Denis Neville said...

David Brooks likes to speak “truth” to those with no power.

“Bad choices are becoming common across the Arab world. Democratic success depends on democratic voters and leaders, but those voters and leaders can't be created amid tyrants and terrorists. Under these conditions, the transition to democracy is like building a plane during takeoff.”

Brooks, on the unique evil that one finds in the “fringes of the Muslim world,”

“Most people select stories that lead toward cooperation and goodness. But over the past few decades a malevolent narrative has emerged. It is a narrative that sees human history as a war between Islam on the one side and Christianity and Judaism on the other. This narrative causes its adherents to shrink their circle of concern. They don’t see others as fully human. They come to believe others can be blamelessly murdered and that, in fact, it is admirable to do so.”

[Shades of General William Westmoreland’s “the Oriental doesn’t put the same high price on life as does a Westerner; life is plentiful, life is cheap in the Orient, and as the philosophy of the Orient expresses it, life is not important.”]

Brooks decried the Islamic disregard for human life, yet he supported four wars on Muslims!

He no doubt shares the "midwife" views of his evil twin at the NYT, Thomas Friedman:

“For me, the lesson of Iraq is quite simple: You can’t go from Saddam to Switzerland without getting stuck in Hobbes — a war of all against all — unless you have a well-armed external midwife, whom everyone on the ground both fears and trusts to manage the transition. In Iraq, that was America. The kind of low-cost, remote-control, U.S./NATO midwifery that ousted Qaddafi and gave birth to a new Libya …”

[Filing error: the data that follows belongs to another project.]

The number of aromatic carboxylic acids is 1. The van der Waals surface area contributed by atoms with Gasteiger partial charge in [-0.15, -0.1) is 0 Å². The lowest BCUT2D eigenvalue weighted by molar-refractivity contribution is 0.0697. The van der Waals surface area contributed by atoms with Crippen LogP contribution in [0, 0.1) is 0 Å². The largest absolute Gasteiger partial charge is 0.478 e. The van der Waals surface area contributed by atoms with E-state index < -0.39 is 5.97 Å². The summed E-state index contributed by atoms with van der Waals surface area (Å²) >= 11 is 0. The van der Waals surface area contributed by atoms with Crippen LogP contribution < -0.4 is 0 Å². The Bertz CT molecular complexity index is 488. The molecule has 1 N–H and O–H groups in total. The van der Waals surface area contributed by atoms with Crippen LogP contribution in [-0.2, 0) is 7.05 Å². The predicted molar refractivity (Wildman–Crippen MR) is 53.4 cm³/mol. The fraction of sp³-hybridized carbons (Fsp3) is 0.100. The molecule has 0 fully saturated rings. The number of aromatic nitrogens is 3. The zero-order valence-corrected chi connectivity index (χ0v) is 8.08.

“What happens in Iraq after the U.S. midwife leaves? Thanks to the Sunni Awakening movement in Iraq, and the surge, America and its allies defeated them and laid the groundwork for the most important product of the Iraq war: the first ever voluntary social contract between Sunnis, Kurds and Shiites for how to share power and resources in an Arab country and to govern themselves in a democratic fashion.” America helped to midwife that contract in Iraq, and now every other Arab democracy movement is trying to replicate it — without a U.S. midwife. You see how hard it is.”

We live in a David Brooks/Thomas Friedman world, punditry of banal authoritarianism.

E. Roosevelt said...

"Great minds discuss ideas, average minds discuss events, small minds discuss people."

Patricia said...

Yes, He's a racist. Every time I hear him on N.P.R. I have to turn the radio off. He's an old white guy who loves yesteryear and wants it back. What's even more sdisturbing is that he writes for the NYT and you don't.

Anonymous said...

Great post. Haha, that article on the Tea Party/Black family reunion was so wonderfully clueless. "Wow cool, race riots don't break out every time black and white people see each other, I guess everything must be fine!" Tea Partiers aren't necessarily upset at the mere existence of black people, especially if they stick to their own kind. They do tend to object when black people vote, become president, or disagree with them. (David Brooks does too, but he expresses it in a more decorous way.)